If you’re a fan of crunchy toast and crispy roast potatoes, we have some devastating news for you.
A government body has warned that roasting and frying starchy foods could increase your risk of cancer.
The Food Standards Agency (FSA) has issued a public warning over the risks of acrylamide – a potentially carcinogenic chemical compound that forms in some foods when they’re cooked at temperatures above 120C.
The FSA’s new campaign offers advice on how people can cut their risk, including frying, roasting, baking, grilling or toasting food to a “golden colour”, rather than darker brown.
The experts have warned not to “fluff up” roast potatoes to increase crispy bits and said both potatoes and toast should be enjoyed at the “lightest colour that is acceptable”.
According to the Press Association, acrylamide is found in high levels in a range of foods including breakfast cereals, chips, potato products (such as waffles or children’s potato shapes), biscuits, crackers, crispbread and crisps.
It is also found in coffee, cooked pizza bases, black olives and cereal-based baby foods.
The compound forms due to a chemical reaction between certain sugars and an amino acid (asparagine) in the food.
Previous studies in mice have suggested that high levels of acrylamide can cause neurological damage and cancer, but the latest warning suggests acrylamide has the “potential to cause cancer in humans”.
The FSA has teamed up with Olympic gold medallist Denise Lewis to help people make small changes to how they cook to help minimise acrylamide consumption in the home.
The tips include:
- Go for Gold – as a general rule of thumb, aim for a golden yellow colour or lighter when frying, baking, toasting or roasting starchy foods like potatoes, root vegetables and bread.
- Check the pack – follow the cooking instructions carefully when frying or oven-heating packaged food products such as chips, roast potatoes and parsnips. The on-pack instructions are designed to cook the product correctly. This ensures that you aren’t cooking starchy foods for too long or at temperatures which are too high.
- Eat a varied and balanced diet – while we can’t completely avoid risks like acrylamide in food, eating a healthy, balanced diet that includes basing meals on starchy carbohydrates and getting your 5 A Day will help reduce your risk of cancer.
- Don’t keep raw potatoes in the fridge – if you intend to roast or fry them. Storing raw potatoes in the fridge can increase overall acrylamide levels. Raw potatoes should ideally be stored in a dark, cool place at temperatures above 6°C.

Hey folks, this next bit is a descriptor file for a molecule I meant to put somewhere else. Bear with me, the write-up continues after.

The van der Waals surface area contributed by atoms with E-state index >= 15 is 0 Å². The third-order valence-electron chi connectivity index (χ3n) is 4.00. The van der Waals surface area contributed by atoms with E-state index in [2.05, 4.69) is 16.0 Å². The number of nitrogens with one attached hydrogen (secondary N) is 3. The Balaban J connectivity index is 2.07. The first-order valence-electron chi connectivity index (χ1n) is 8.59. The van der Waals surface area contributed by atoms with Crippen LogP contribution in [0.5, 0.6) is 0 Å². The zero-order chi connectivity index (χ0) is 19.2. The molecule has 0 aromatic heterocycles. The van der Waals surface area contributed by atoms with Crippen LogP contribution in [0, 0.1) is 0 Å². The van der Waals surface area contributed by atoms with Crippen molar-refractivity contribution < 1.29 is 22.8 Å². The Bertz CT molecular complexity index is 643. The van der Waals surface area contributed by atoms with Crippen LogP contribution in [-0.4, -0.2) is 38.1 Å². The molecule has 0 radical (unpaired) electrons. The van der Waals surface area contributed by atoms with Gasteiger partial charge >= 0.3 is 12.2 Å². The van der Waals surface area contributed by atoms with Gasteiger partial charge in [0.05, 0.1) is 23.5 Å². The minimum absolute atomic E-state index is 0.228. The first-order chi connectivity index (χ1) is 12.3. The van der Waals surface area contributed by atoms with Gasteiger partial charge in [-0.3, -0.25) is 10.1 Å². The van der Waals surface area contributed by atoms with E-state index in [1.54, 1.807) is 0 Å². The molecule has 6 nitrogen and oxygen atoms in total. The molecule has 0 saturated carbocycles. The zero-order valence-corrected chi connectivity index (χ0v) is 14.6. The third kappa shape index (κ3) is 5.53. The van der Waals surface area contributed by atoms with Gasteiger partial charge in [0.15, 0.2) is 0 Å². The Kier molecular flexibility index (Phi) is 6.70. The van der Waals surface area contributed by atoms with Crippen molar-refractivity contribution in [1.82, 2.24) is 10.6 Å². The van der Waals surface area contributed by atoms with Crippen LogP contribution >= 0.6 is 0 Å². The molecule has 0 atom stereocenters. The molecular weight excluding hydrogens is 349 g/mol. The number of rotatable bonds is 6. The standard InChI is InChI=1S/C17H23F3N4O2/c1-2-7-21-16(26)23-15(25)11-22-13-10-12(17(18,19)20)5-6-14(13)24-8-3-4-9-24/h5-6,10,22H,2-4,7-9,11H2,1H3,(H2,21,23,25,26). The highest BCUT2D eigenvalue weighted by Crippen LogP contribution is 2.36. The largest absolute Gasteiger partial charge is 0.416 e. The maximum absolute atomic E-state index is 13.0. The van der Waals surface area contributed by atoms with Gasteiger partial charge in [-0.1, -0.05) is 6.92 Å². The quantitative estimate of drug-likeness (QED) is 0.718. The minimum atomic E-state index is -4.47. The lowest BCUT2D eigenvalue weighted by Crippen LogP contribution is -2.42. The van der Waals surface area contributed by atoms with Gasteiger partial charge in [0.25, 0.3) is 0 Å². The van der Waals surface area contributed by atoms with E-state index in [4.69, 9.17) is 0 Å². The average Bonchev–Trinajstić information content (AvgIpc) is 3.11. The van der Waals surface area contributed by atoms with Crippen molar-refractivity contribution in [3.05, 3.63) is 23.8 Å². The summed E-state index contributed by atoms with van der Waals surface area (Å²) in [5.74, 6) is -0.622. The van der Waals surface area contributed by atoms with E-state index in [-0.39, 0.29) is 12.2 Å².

The US Environmental Protection Agency has said acrylamide is “likely to be carcinogenic to humans” and the International Agency for Research on Cancer (IARC), part of the World Health Organisation, says it is a “probable human carcinogen”.
Steve Wearne, director of policy at the FSA, said manufacturers had already taken steps to cut the levels of acrylamide in foods, but said consumers should be made more aware of the risks.
He said studies showed babies, children and adults in the UK consumed too much acrylamide from food.
He added: “We are not saying people should worry about the occasional meal… this is about managing risk over a lifetime.
“Anything you can do to reduce your exposure will reduce your lifetime risk.
“People might, for example, think ‘I like my roast potatoes crispy’, but they will just decide to have them less often.”
The FSA has highlighted that people may not need to radically change their diet, but may need to alter their cooking habits.
Boiling, steaming and microwaving food appears to reduce the amount of acrylamide produced, as does opting to have “chunky chips” rather than skinny fries.
Gavin Shears, a senior policy adviser in contaminants at the FSA, said: “We are not expecting people to go out and radically change their diets if they’re eating a healthy balanced diet.
“If you slightly overdo your roast potatoes on a Sunday, it’s not that you have to throw them away. We’re not asking people to cut out certain foods.
“This is about reducing your overall lifetime risk through simple steps.”